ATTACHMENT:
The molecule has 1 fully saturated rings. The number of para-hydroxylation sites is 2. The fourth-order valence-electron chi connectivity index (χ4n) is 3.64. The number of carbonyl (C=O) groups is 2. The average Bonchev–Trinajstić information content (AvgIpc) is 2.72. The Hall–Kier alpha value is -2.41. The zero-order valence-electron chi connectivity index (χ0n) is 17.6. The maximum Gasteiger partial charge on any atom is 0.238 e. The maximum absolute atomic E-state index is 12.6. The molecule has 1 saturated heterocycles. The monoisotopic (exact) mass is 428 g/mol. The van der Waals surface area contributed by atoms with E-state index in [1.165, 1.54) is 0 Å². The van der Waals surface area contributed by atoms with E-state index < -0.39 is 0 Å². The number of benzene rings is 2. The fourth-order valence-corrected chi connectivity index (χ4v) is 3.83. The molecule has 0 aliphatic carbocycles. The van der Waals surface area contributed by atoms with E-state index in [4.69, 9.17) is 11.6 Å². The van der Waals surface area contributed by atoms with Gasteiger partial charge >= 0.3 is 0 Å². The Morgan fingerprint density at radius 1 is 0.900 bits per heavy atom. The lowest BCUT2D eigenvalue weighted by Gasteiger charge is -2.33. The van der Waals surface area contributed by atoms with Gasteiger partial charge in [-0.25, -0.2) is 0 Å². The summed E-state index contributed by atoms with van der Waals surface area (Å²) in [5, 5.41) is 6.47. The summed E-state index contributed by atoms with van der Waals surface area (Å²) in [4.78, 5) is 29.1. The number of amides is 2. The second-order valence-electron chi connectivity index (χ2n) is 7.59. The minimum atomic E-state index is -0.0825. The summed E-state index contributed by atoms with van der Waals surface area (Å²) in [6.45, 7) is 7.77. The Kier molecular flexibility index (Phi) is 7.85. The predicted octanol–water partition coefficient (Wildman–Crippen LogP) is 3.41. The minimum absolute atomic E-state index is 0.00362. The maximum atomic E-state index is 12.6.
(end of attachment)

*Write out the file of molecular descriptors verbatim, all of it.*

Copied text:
The molecule has 1 fully saturated rings. The number of para-hydroxylation sites is 2. The fourth-order valence-electron chi connectivity index (χ4n) is 3.64. The number of carbonyl (C=O) groups is 2. The average Bonchev–Trinajstić information content (AvgIpc) is 2.72. The Hall–Kier alpha value is -2.41. The zero-order valence-electron chi connectivity index (χ0n) is 17.6. The maximum Gasteiger partial charge on any atom is 0.238 e. The maximum absolute atomic E-state index is 12.6. The molecule has 1 saturated heterocycles. The monoisotopic (exact) mass is 428 g/mol. The van der Waals surface area contributed by atoms with E-state index in [1.165, 1.54) is 0 Å². The van der Waals surface area contributed by atoms with E-state index < -0.39 is 0 Å². The number of benzene rings is 2. The fourth-order valence-corrected chi connectivity index (χ4v) is 3.83. The molecule has 0 aliphatic carbocycles. The van der Waals surface area contributed by atoms with E-state index in [4.69, 9.17) is 11.6 Å². The van der Waals surface area contributed by atoms with Gasteiger partial charge >= 0.3 is 0 Å². The Morgan fingerprint density at radius 1 is 0.900 bits per heavy atom. The lowest BCUT2D eigenvalue weighted by Gasteiger charge is -2.33. The van der Waals surface area contributed by atoms with Gasteiger partial charge in [-0.25, -0.2) is 0 Å². The summed E-state index contributed by atoms with van der Waals surface area (Å²) in [5, 5.41) is 6.47. The summed E-state index contributed by atoms with van der Waals surface area (Å²) in [4.78, 5) is 29.1. The number of amides is 2. The second-order valence-electron chi connectivity index (χ2n) is 7.59. The minimum atomic E-state index is -0.0825. The summed E-state index contributed by atoms with van der Waals surface area (Å²) in [6.45, 7) is 7.77. The Kier molecular flexibility index (Phi) is 7.85. The predicted octanol–water partition coefficient (Wildman–Crippen LogP) is 3.41. The minimum absolute atomic E-state index is 0.00362. The maximum atomic E-state index is 12.6.